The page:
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Join Jeff Bartels as he covers the most important features of this industry-standard drafting and design application in AutoCAD 2011 Essential Training. This course begins with a tour of AutoCAD's interface and the tools used to create basic shapes. It then focuses on the methods used to modify and refine geometry while emphasizing accuracy and good habits to build a solid design foundation. The course covers using layers, line types, and colors to organize a drawing file and explains how to efficiently annotate a design and prepare it for final output. Throughout the title, Jeff shares industry techniques used in production and reinforces concepts using practical examples. Exercise files are included with the course.
Probably the most compelling reason to use blocks is that they can be redefined if necessary. By simply changing the geometry of one of the blocks, every other instance of that block will automatically update. In this lesson, we're going to learn how to redefine a block. On my screen I have a site plan for a proposed restaurant and there are several blocks in this file. These tress were created using blocks, as were the cars, these tables and these doors. In this example, we're going to focus on the trees. Let's say I wanted to colorize this exhibit.
Normally we colorize a drawing by filling everything with various colors of solid-fill hatch. Now, I'm sure you would agree it would be very time consuming if we had to hatch each of these trees individually. Fortunately, we don't have to do that. Since these trees are blocks, I can modify the block definition and all of the trees will update automatically. Let's add some color to these ornamental trees. To redefine a block, all you have to do is double-click on it. This brings up a dialog box where I can confirm the Block that I want to modify, I'll click OK and then AutoCAD brings up the Block Editor.
This allows me to jump into the Block itself and get access to the individual components. Notice the new Block Editor tab and the additional tools. Also notice the model space background color has changed. This is so that I don't forget that I'm in the Block Editor. Now, the Block Editor can do a lot of things. We can add special grips to modify the Block shape. we can apply Parameter Constraints, we can also create multiple Visibility states. For right now, we're just going to make some simple changes to the geometry. I'd like to start by erasing some of this line work.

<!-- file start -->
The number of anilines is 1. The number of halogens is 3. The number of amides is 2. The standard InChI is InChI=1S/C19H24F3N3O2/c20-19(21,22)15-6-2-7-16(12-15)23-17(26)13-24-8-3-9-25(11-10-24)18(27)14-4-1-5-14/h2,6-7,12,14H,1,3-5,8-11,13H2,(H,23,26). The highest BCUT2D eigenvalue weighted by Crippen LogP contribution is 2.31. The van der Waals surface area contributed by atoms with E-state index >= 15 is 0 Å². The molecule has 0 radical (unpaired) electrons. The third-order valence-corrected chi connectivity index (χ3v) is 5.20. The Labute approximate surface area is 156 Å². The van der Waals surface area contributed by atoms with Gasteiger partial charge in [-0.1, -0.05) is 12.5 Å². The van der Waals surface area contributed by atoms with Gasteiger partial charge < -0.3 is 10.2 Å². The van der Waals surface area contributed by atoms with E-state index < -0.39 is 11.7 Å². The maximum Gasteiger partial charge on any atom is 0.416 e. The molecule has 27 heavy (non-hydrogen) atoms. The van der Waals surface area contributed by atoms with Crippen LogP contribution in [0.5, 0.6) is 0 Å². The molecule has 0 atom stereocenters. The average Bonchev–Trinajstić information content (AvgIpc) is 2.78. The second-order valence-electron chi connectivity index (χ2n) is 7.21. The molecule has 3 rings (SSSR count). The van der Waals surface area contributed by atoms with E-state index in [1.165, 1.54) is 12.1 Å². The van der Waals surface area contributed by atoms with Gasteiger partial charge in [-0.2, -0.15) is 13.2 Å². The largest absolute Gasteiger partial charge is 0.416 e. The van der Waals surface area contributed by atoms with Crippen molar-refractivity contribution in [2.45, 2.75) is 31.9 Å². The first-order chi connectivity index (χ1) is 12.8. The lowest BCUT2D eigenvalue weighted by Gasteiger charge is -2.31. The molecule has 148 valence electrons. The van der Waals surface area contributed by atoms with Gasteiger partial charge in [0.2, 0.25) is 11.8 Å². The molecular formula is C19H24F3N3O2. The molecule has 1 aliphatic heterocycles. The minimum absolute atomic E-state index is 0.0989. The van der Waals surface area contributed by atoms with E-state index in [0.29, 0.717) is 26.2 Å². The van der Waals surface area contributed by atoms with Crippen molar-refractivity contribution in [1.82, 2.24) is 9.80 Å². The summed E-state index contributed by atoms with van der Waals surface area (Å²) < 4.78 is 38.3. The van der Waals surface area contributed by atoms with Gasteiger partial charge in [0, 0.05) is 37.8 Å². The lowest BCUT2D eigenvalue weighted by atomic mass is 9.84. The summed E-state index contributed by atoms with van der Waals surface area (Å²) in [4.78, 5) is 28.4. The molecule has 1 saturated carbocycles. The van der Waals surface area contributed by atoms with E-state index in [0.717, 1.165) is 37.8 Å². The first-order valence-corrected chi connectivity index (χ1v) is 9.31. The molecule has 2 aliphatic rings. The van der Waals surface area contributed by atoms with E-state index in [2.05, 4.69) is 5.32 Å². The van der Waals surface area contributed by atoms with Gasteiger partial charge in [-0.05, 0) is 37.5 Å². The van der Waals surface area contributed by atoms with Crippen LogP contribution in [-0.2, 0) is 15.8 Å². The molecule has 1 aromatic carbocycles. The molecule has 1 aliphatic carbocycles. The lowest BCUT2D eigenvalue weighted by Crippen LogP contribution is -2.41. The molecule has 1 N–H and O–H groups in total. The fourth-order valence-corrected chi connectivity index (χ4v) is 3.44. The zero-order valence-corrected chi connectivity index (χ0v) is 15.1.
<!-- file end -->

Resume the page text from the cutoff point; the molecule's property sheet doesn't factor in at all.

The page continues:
So, I'm going to set the Home tab current, and I'll launch the Erase command, I'll select this geometry and this extra circle. Now, I'll hatch this remaining shape. To do that I'll launch the Hatch command and then I'll click the Pattern fly-out and let's kill two birds with one stone. Let's take a look at the gradient fill hatch as well. I'm going to select Gradient Spherical and I can see the colors of my Gradient right here. I'm going to click the Blue fly- out, and I'll change this to Green.
Then I'll come down and I'll click to turn off the Centered toggle and when I do watch this preview, notice my second gradient color is no longer centered and if I wanted to, I could further refine this by dragging the Angle slider, I'm going to set this back the way it was. This will give me the appearance of a light source being cast down from above. Since I'm happy with my settings, I'm going to place my cursor inside the shape and I'll click, and then I'll press the Enter key to accept the hatch. This is exactly how I want my revised block to look.
So, I'm going to go back to the Block Editor, I'll come down and click Close and then I'll click to save my changes, and notice that each instance of that block has been updated in the drawing. Redefining a block is one of the biggest time savers in AutoCAD. If you have the foresight to create blocks for your repeated geometry, making global changes later can be done in seconds instead of hours.
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